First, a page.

Area of Occupancy: 101-2,000 1-km2 grid cells
Area of Occupancy Comments: Area of occupancy has not been reported, but it appears to be less than 2,000 square kilometers and possibly less than 500 sq km. Shepard and Burr (1984) noted that this species exhibits an extremely patchy distribution and is not continuously distributed throughout its range.

Number of Occurrences: 6 - 20
Number of Occurrences Comments: This species is known from 15 river reaches; recent collections are largely restricted to seven river reaches (may still exist in a couple additional reaches) (Powers et al. 2004).

Population Size: 2500 - 100,000 individuals
Population Size Comments: Total adult population size is unknown but presumably is at least a few thousand. This darter is apparently rare or uncommon over most of its range, but fairly common locally in a few streams (Page and Burr 2011). It is difficult to collect by routine seining methods (Jenkins and Burkhead 1994), so it may be more widespread/abundant than available information indicates (Etnier and Starnes 1993). In the Little River population, Etnier and Starnes (1993) estimated (mark-recapture via seine) that probably about 300 individuals occurred in one patch of habitat between two riffles. However, snorkeling is the best way to estimate abundance.

Overall Threat Impact: Medium
Overall Threat Impact Comments: The decline of this species is due primarily to elimination and fragmentation of habitat by inundation (reservoir construction) and degradation of habitat by nonpoint-source siltation resulting from land clearing and agricultural development (Boschung and Mayden 2004, Powers et al. 2004).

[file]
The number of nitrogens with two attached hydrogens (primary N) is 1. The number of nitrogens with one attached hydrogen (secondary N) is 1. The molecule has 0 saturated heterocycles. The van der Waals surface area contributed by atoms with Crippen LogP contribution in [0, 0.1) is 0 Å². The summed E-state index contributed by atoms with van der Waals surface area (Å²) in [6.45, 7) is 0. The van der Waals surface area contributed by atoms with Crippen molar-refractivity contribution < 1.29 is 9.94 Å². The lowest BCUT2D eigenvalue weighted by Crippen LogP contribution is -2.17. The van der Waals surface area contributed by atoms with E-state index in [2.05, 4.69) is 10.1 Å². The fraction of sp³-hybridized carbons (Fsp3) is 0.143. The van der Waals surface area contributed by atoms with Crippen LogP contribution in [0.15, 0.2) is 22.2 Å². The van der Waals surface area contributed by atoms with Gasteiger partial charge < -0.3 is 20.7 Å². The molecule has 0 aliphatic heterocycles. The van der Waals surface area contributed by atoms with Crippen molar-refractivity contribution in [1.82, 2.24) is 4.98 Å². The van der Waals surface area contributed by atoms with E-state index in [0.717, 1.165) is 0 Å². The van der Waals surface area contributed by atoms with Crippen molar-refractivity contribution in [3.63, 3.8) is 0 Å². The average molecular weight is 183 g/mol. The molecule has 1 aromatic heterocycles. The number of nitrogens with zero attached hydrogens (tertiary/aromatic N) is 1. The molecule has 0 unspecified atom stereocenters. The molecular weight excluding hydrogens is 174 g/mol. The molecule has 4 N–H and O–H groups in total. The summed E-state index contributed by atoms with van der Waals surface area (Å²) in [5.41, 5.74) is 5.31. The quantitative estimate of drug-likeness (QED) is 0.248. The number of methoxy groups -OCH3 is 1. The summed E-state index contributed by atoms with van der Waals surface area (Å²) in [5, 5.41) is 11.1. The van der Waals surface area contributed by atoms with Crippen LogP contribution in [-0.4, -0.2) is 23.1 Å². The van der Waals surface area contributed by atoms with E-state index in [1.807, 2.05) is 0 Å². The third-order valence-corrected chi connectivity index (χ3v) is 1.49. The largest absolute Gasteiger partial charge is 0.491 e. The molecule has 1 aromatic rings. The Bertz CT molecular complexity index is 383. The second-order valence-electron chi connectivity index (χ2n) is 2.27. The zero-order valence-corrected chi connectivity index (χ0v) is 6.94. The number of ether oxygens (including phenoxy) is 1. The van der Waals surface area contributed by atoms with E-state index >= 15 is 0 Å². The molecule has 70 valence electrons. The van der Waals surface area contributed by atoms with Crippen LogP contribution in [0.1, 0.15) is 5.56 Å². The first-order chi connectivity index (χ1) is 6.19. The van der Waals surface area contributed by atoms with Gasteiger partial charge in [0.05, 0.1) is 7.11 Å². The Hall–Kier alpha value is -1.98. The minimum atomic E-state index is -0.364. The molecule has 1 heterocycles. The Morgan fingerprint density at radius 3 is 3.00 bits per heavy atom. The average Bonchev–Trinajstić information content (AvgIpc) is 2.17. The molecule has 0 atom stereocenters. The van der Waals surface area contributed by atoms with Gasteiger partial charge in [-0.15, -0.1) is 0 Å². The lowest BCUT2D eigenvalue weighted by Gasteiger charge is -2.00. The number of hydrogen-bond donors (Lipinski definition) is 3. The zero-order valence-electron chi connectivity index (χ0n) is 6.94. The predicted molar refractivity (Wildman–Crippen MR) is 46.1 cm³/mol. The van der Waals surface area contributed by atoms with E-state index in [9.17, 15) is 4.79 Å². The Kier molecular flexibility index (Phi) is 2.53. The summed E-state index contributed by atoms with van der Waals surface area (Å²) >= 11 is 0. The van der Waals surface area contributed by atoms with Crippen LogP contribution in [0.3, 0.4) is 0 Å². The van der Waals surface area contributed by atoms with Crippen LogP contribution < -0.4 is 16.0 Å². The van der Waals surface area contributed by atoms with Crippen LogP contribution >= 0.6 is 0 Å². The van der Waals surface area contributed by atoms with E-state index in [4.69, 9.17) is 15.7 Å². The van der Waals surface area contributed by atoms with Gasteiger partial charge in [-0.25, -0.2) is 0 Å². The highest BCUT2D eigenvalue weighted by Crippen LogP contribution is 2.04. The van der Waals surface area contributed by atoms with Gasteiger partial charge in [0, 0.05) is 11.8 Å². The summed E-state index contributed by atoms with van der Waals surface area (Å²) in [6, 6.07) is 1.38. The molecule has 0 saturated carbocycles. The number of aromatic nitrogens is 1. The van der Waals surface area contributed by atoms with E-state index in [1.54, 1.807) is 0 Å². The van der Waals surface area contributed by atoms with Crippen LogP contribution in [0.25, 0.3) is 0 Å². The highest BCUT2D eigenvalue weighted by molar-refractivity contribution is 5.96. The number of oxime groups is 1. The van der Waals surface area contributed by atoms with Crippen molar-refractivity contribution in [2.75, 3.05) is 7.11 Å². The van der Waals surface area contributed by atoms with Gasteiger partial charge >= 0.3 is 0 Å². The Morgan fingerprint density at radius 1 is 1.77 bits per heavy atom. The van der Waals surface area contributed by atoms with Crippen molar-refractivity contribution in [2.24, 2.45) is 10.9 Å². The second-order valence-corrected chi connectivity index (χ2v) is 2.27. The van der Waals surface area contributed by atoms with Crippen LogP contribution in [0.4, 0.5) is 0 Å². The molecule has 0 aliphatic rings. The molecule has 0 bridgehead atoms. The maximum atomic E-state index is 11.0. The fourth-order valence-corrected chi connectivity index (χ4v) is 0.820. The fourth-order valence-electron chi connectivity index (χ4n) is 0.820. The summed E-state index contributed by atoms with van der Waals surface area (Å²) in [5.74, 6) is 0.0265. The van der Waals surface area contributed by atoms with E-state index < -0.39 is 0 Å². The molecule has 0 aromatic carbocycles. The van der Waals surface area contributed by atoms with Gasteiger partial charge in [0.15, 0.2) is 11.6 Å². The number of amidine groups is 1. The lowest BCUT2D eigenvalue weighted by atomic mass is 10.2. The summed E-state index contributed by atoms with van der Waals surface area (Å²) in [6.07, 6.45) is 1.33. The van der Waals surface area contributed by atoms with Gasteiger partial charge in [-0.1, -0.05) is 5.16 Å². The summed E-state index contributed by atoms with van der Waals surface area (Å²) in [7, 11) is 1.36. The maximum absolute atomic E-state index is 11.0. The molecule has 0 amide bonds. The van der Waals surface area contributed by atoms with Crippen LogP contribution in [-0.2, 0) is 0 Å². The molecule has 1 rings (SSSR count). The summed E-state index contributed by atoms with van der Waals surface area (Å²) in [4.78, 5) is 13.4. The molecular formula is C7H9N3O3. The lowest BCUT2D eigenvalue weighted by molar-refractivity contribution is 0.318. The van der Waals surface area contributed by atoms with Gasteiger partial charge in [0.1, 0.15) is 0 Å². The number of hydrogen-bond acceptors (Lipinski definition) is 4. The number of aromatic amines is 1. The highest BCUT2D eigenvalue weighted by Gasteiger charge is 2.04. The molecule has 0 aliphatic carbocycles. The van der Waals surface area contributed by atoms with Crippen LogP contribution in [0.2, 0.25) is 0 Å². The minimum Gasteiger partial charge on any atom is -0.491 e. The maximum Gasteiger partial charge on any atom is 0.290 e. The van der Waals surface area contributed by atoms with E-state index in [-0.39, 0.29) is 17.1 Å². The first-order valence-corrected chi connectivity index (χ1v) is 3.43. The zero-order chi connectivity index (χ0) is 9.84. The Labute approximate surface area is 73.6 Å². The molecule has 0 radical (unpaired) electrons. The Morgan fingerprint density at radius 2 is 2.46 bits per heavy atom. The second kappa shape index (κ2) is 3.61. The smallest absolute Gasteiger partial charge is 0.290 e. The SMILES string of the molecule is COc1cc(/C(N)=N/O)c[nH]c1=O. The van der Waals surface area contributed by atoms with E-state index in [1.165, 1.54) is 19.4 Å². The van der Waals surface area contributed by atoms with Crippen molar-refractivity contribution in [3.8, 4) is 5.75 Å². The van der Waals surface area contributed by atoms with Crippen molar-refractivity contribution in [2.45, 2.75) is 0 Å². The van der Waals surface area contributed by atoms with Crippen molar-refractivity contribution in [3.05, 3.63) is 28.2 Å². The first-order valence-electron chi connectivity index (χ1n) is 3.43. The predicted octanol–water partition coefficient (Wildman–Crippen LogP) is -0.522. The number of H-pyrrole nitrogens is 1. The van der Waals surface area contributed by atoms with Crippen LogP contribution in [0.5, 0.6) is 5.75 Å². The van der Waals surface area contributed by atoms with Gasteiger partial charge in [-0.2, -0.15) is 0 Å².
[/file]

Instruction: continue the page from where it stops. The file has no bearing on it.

Powers et al. (2004) cited genetic distinctness and recommended that each major unit of the distribution (Duck River, Upper Tennessee River, and Cumberland River) be considered imperiled. Jelks et al. (2008) categorized four segments of this species separately: Duck River populations = vulnerable, lower Tennessee River populations = endangered, upper Cumberland populations = vulnerable, and upper Tennessee River populations = endangered.

Urbanization is a threat to habitat in the lower reaches of the Little River (Powers et al. 2004). Potential threats include pollution, siltation, and inundation of habitat.

Short-term Trend: Unknown
Short-term Trend Comments: The Little River, Blount County, Tennessee, formerly had a substantial population (one of the healthiest; Etnier and Starnes 1993), but the species recently has become very rare there (Powers and Mayden 2002, Powers et al. 2004).

Populations in the upper Tennessee River are at risk of disappearing (Powers et al. 2004).

Recent collections of ashy darter from New River, Little South Fork Cumberland River, Tennessee, suggest a possible rebound in distribution, although observable population densities continue to be low (1-2 individuals/collection (R. Brian Evans, unpublished MS thesis).

Warren et al. (2000) categorized this species as "threatened."

Long-term Trend: Decline of 30-70%
Long-term Trend Comments: This species has been extirpated or nearly extirpated from about half of the tributary systems in which it is known to have been extant during the past few decades (Shepard and Burr 1984).

Other NatureServe Conservation Status Information

Inventory Needs: Additional surveys may be needed in Tennessee: Emory River, Upper Duck River, Roaring River, Obey River system.